Peter Protestantism and how it changed many governments and

Peter Marshall’s book, The Oxford Illustrated History of the Reformation, includes a collection of essays that intend to expand the understanding of an increasingly intricate and world-changing period of history. At its most simple, the Reformation began with Martin Luther and Peter Marshall’s collection in this book provides an appropriate and in-depth look at the climate of Luther’s world, whether religious, social, or political. The contribution of this book’s supply of intellectual discussion will go far in academic and historical circles. Additionally, the scholarly contributors provide the needed intellectual weight needed to provide trustworthiness of the historical account. While other narratives focus on Luther specifically and individually, Marshall’s team of literati reach deep into Catholicism and the subsequently effected governments and societies to enlighten the student or historian concerning such issues as how the medieval Catholic church touched individual lives, shaped political philosophy, and contributed to governmental rule. In turn, it does the tremendous work of instructing on the significance of Protestantism and how it changed many governments and provided for new life within society. Indeed, Protestantism brought not only new theological understanding but lessened oppression through the State, brought about universities and encouraged learning, and brought a number of new inventions and ideas – such as the printing press – to the world.

Bruce Gordon and Lyndal Rope contribute their thoughts in the first two essays that bring clarity to the state of the church – the only church – in Christendom. Their ability to explain not only the history of medieval Christianity, but also Martin Luther’s protests of abuses and a thorough description of the theological arguments that Luther brought forward is comprehensive and systematic. Beginning this anthology, Gordon, in Late Medieval Christianity, goes in-depth into what it meant to be a Roman Catholic during the middle ages. Without stopping at a simple abridgement of Catholic doctrine, he provides clarification and a rich description of Catholic teaching. This includes what it meant for the average member of the Church to learn under priests and the pope, how they expressed devotion through ritual prayer, fasting, pilgrimages, and the Eucharist;1 and how the church defined life, death, faith, and belief.2 In addition to Gordon’s discussion of these aspects of religion, he also appropriately discusses how the church dealt with dissenters and heretics. This is imperative in this historical narrative because it goes far to make one understand how it was not only belief that kept Catholics under papal control but fear as well.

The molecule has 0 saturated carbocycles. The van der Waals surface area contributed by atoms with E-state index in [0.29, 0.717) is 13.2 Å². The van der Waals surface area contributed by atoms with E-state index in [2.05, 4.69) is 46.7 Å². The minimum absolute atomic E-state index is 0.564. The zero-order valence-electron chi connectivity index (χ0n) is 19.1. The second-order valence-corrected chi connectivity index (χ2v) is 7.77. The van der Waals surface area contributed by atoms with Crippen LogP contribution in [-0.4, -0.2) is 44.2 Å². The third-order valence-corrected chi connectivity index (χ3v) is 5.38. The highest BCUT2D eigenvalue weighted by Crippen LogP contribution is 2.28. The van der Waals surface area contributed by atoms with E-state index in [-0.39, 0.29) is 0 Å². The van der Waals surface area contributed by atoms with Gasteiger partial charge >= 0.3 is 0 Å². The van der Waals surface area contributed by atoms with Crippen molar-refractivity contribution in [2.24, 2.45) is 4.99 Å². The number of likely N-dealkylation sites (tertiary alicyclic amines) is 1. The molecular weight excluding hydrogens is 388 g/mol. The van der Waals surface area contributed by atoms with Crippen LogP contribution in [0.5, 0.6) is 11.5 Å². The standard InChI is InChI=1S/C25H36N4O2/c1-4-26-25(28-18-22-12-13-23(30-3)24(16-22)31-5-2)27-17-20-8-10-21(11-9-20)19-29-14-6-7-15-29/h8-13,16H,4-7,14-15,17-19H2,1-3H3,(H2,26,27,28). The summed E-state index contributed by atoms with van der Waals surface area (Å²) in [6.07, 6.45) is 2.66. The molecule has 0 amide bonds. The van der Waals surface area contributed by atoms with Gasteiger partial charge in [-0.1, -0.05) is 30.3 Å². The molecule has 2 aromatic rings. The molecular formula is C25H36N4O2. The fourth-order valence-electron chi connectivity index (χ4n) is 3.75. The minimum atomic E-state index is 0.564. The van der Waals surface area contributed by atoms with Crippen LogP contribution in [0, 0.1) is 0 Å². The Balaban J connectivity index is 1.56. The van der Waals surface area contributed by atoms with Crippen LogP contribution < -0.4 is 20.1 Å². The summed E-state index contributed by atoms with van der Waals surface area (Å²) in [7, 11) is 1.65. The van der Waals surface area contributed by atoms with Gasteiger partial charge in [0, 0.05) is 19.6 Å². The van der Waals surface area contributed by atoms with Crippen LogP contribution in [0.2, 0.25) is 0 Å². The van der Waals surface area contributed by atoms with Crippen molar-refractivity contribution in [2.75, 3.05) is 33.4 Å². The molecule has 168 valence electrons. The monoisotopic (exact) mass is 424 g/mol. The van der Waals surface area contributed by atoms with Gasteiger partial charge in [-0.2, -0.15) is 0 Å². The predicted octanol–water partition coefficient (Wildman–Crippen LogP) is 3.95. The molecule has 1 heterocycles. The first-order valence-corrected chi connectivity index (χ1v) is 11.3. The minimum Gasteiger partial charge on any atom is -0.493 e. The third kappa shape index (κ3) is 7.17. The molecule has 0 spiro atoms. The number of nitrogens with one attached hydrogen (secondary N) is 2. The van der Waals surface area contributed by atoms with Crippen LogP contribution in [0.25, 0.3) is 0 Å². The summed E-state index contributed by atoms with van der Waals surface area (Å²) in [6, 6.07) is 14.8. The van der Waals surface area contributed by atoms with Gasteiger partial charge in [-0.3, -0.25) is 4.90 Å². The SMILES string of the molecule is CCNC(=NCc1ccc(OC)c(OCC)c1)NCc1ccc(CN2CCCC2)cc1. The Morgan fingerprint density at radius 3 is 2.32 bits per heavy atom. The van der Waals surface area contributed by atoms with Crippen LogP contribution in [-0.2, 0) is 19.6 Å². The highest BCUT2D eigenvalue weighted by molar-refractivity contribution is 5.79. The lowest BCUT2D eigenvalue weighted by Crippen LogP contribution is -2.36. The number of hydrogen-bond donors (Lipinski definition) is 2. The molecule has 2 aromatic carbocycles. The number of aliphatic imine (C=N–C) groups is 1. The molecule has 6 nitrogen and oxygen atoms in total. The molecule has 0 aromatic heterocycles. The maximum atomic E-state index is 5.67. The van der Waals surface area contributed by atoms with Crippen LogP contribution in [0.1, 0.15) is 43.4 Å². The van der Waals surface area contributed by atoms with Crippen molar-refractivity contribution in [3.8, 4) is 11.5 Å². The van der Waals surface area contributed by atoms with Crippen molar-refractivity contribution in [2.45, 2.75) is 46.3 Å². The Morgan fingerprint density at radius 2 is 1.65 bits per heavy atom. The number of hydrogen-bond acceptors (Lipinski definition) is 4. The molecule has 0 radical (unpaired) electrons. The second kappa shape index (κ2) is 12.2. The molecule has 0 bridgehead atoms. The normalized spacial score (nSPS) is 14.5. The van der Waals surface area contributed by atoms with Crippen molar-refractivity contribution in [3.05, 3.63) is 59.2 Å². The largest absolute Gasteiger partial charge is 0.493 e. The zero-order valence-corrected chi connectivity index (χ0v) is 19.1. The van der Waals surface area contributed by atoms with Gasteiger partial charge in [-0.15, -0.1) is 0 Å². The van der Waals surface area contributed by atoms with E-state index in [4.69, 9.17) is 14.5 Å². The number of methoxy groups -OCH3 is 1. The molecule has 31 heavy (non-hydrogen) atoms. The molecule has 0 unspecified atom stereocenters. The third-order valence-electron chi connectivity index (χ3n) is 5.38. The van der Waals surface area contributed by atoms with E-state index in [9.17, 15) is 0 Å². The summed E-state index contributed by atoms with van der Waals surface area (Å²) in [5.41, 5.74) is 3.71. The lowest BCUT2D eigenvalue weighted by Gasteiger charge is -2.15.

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3 While Roper’s essay, Martin Luther, provides much information on Luther’s ninety-five theses, it lends a great deal to what Luther’s theology was, how he leaned heavily upon the book of Romans to define his idea of grace over works,4 and gives a great deal of background to Luther’s story. Following essays on the background of the church and of Luther specifically, Carlos Eire tackles another great reformer on the heels of Luther, John Calvin, in his essay, Calvinism and the Reform of the Reformation. While any book on the Reformation would not be the same without the history of the Roman Catholic Church and of Luther himself, a well-rounded history will include other aspects of the Reformation as well as other reformers. Appropriately numbered as the third essay in the series, Eire moves past Luther to discuss how John Calvin, who grew up in the heat of European religious change, would bring dramatic change to Geneva, Switzerland, the landing place of Calvin and the birthplace of his reform.

5 The significance of Eire’s essay is its summation of the practice of Calvinism, not simply Calvinistic thought. John Calvin was not content with Lutheran reform. While he agreed with Luther’s idea of grace individually, Calvin was concerned with morality as a mark of true Christianity.6 In addition to the contrast in theology from Luther, Calvin also managed to radically change Genevan moral authority through rules, punishment, and correction.